Jindal had a few funny lines, but he too often sounded like a guy trying to calm down an aggravated parrot: sing-songy, every sentence soothingly the same, the delivery totally unmatched to the content. And the mantra "Americans can do anything," repeated at least five times, reminded me of nothing so much as a cassette tape given to me by a child therapist I (briefly) visited when I was eight. It was called the "Affirmation Tape," and it repeated banal self-esteem or joy-of-life boosters like "You can do it!" and "You love eating meatballs!" over and over.
"And I believe the nation that invented the automobile cannot walk away from it." Huh? The Germans invented the internal-combustion-engine automobile. Our own government agrees: The Library of Congress answers the question, "Who invented the automobile?" with the answer, "Karl Benz." Attributing the automobile to the Americans sounds a little like the old Soviet claim that the Russians invented baseball. --Eve Fairbanks
McCain, sitting in the audience for Obama's first State of the Union, has a surprising -- and lovely -- proud look on his face, like a proud daddy. Judd Gregg looks sour. Lieberman has a slightly bored, ruminative look, like he's chewing on his cud; John Boehner appears over-moisturized and on the verge of falling asleep. Mitch McConnell has a slightly goofy, befuddled look, like he isn't quite sure exactly why he is where he is: "Who, me?" Actually, McConnell kind of always looks like that -- doesn't inspire much confidence. --Eve Fairbanks
HuffPo's excellent Ryan Grim debunks one of the most frustrating myths in Washington: that Senate Majority Leader Harry Reid is a big weenie for failing to force Republicans to "actually" filibuster bills they don't like. I like the filibuster as a concept, but it ought to be hard for the minority party to pull off. It should be reserved for situations when the minority feels very, very strongly about a bill, and so there need to be strong disincentives to filibuster; i.e., you ought to have to read from a phone book all night long. But that's not how it works.
While looking into my piece on the McCainification of the GOP, I came across a speech, "The Steamroller of Socialism," that Republican rising star Paul Broun delivered during the House's stimulus debate. There's a lot to love in this neglected piece of Websterian oratory -- neologisms, metaphors, antithesis -- and one particular section deserves reprinting for your enjoyment: Mr. BROUN of Georgia. Madam Speaker, I stand here today because Americans face a fork in the road. One path leads to socialism, and the other path leads to freedom. This non-stimulus bill is the road to socialism.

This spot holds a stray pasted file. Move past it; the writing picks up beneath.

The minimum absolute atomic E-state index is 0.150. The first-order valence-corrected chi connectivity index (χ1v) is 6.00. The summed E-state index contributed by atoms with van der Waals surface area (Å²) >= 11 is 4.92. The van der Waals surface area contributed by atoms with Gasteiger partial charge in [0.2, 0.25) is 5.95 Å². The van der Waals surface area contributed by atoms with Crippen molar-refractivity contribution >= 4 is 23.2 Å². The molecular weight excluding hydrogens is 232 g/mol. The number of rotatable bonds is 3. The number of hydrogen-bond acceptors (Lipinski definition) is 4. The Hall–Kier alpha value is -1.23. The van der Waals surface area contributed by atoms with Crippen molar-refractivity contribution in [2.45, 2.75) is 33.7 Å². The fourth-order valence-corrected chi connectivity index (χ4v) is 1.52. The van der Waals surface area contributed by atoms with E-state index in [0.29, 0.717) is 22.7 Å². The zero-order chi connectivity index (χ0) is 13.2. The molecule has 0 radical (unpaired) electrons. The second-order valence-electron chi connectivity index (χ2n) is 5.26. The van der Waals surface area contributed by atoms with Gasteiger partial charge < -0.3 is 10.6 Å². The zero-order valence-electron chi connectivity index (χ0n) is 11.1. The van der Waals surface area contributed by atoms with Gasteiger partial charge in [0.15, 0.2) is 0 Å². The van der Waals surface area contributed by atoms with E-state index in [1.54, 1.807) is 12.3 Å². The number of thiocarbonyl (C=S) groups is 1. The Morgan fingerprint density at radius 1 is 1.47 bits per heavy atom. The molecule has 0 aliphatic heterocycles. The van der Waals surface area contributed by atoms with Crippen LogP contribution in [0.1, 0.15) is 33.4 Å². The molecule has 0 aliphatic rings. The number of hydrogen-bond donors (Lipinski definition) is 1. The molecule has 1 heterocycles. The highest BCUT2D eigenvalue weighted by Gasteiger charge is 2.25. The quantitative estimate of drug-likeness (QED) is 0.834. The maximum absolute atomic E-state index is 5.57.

What to make of our hometown paper's new Sunday Outlook section? As Max Fisher explained on The Plank a few weeks ago, the Washington Post shuttered its (seriously hit-or-miss) stand-alone book review section, Book World, and folded it in to the Post's version of Week In Review, moving the editorials and op-eds back to the A section. This is only the new Outlook's debut week, but I can't say I think the new product works.
Roll Call reports that Roland Burris "has not considered resigning," because [t]he Senator believes he has been honest and above board, but feels he is suffering in part because of a faulty communications strategy in relation to how he has dealt with this latest scandal. Hey, can we put a total moratorium on this lame, euphemistic, cynical and increasingly ubiquitous "faulty communications strategy" excuse?
Jason, you said of the Roland Burris follies that "something's got to give." Well, something gave -- his press secretary, who just abruptly quit. There's a little bit of the pathetic Shakespearean bumbler-villain in Burris, what with yesterday's offense against eloquence in his "I am the real Roland" monologue to today's mutinous and depressing abandonment by his sidekick. --Eve Fairbanks
Throughout history, political movements have often developed informal social headquarters alongside their official central commands. The eighteenth- century London Tories had a pub called Ye Olde Cheshire Cheese. The 1930s French rightists had the Cafe de Flore. George W. Bush’s polo-shirted young Republicans had Smith Point, a preppy bar in Georgetown.
Throughout history, political movements have often developed informal social headquarters alongside their official central commands. The eighteenth-century London Tories had a pub called Ye Olde Cheshire Cheese. The 1930s French rightists had the Caf? de Flore. George W. Bush's polo-shirted young Republicans had Smith Point, a preppy bar in Georgetown.